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Emil Jones
Emil Jones at UIC Feb23 2009 Cropped.jpg
February 2009
President of the Illinois Senate
In office
January 8, 2003 – January 3, 2009
Preceded by James Philip
Succeeded by John Cullerton
Member of the Illinois Senate
In office
January 3, 1983 – January 3, 2009
Preceded by Constituency established
Succeeded by Emil Jones III
Constituency 17th district (1983–1993)
14th district (1993–2009)
Member of the Illinois House of Representatives
from the 28th district
In office
January 8, 1973 – January 3, 1983
Succeeded by Constituency abolished
Personal details
Born (1935-10-18) October 18, 1935 (age 88)
Chicago, Illinois, U.S.
Political party Democratic
Spouse Lorrie Jones
Education Harold Washington College
Roosevelt University (BA)

Emil Jones Jr. (born October 18, 1935) is an American politician who was the President of the Illinois Senate from 2003 to 2009. A Democrat, Jones served in the Illinois Senate from 1983 to 2009, where he served as President of the Illinois Senate from 2003 to the end of his term. Previously, he was a member of the Illinois House of Representatives from 1973 until 1983.

Education

Jones studied at Chicago's Tilden Technical High School, where he graduated in 1953. He went on to earn an Associate in Arts degree from the Loop Junior College (now Harold Washington College). Thereafter he attended Roosevelt University, where he majored in Business Administration.

In 2004, Roosevelt University awarded Jones a Doctorate of Humane Letters Honoris Causa Degree. Chicago State University awarded Jones an honorary Doctor of Humane Letters degree.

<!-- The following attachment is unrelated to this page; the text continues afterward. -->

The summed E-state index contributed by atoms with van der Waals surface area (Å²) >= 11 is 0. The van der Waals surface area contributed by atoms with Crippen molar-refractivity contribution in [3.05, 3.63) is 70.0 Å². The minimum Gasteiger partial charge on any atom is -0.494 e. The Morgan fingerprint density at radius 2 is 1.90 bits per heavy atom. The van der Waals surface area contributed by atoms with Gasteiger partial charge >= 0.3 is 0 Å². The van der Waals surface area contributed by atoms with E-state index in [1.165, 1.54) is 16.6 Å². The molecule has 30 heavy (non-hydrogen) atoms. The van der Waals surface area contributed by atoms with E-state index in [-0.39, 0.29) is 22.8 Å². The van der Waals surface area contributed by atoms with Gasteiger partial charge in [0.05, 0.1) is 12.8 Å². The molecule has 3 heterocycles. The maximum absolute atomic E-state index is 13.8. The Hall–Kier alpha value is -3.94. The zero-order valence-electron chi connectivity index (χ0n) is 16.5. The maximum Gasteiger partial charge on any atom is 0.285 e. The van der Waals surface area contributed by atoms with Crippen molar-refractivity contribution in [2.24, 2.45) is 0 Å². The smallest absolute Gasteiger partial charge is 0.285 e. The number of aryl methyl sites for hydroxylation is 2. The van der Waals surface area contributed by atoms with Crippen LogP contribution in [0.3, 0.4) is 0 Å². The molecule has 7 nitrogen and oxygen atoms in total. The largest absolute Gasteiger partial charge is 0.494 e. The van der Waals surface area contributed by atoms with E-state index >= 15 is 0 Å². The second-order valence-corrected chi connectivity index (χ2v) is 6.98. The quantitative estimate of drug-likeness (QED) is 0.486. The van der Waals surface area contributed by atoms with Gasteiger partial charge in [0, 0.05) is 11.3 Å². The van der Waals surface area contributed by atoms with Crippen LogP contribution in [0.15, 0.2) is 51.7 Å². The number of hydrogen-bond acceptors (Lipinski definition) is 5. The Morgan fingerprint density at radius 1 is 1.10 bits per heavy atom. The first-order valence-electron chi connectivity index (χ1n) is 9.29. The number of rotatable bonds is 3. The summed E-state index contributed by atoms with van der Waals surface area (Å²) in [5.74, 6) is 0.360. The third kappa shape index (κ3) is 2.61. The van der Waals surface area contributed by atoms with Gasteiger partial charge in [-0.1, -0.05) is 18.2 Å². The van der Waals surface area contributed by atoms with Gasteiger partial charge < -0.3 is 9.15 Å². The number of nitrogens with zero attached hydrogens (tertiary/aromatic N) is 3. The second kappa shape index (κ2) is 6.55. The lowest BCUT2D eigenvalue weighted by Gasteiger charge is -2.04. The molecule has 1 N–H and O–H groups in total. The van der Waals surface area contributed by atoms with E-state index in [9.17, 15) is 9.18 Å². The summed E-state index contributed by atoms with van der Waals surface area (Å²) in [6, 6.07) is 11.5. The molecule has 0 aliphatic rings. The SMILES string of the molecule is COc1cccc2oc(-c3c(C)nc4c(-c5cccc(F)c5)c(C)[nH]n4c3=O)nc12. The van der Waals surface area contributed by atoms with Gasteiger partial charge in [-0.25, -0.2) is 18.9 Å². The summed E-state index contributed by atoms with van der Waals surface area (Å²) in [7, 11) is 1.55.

Early political career

The son of a bailiff who was Chicago Democratic precinct captain, Jones began his political career working for John F. Kennedy in the 1960 presidential election.

Seven years later, he went to work as an alderman's assistant. His career included 30 years on the city payroll, 20 with the Sewer Department, where he retired as an inspector in 1993.

Legislative career

Jones began his elected career in 1973, when he was elected to the Illinois House of Representatives. He served in that capacity from 1973 to 1983. During that time he served as the Chairman of the Insurance Committee and was an Assistant Democratic Leader. In 1982 he was elected to the Illinois Senate. In addition to being the president of the Senate, he also serves as a member of the Executive Committee. He lost Democratic primary bids for a congressional seat in 1988 and 1995.

Jones had a big hand in Barack Obama’s 2004 U.S. Senate win by introducing the then little-known liberal state senator to the right people and letting him handle some important legislation to help raise his political profile. In 2008, Jones at first refused to call the Senate into session to vote on ethics legislation that had passed the House, saying that the 15-day limit for the Senate to look at the legislation didn't come into effect until the Senate came back into session. After Obama urged Jones to change his mind, Jones released a statement saying he would call the Senate into session, saying in a statement: "I plan to call the Senate back into session to deal with the issue of ethics, only at the request of my friend Barack Obama. I still stand by our interpretation of the 15-day rule."

Jones is a member of the Forum of Senate Presidents' Board of Directors and the State Legislative Leaders Foundation's Board of Directors. As President of the Senate, he was able to block legislation, even if most senators wanted to a vote on it.

Political positions

During his time in the General Assembly, Jones had advocated for such issues as funding public education in Illinois. Jones was also instrumental in then-State Senator Barack Obama's United States Senate campaign.

Personal life

A long resident of Chicago, he is married to Dr. Lorrie Jones, a psychologist. He and his late wife Patricia had four children. He is a Catholic

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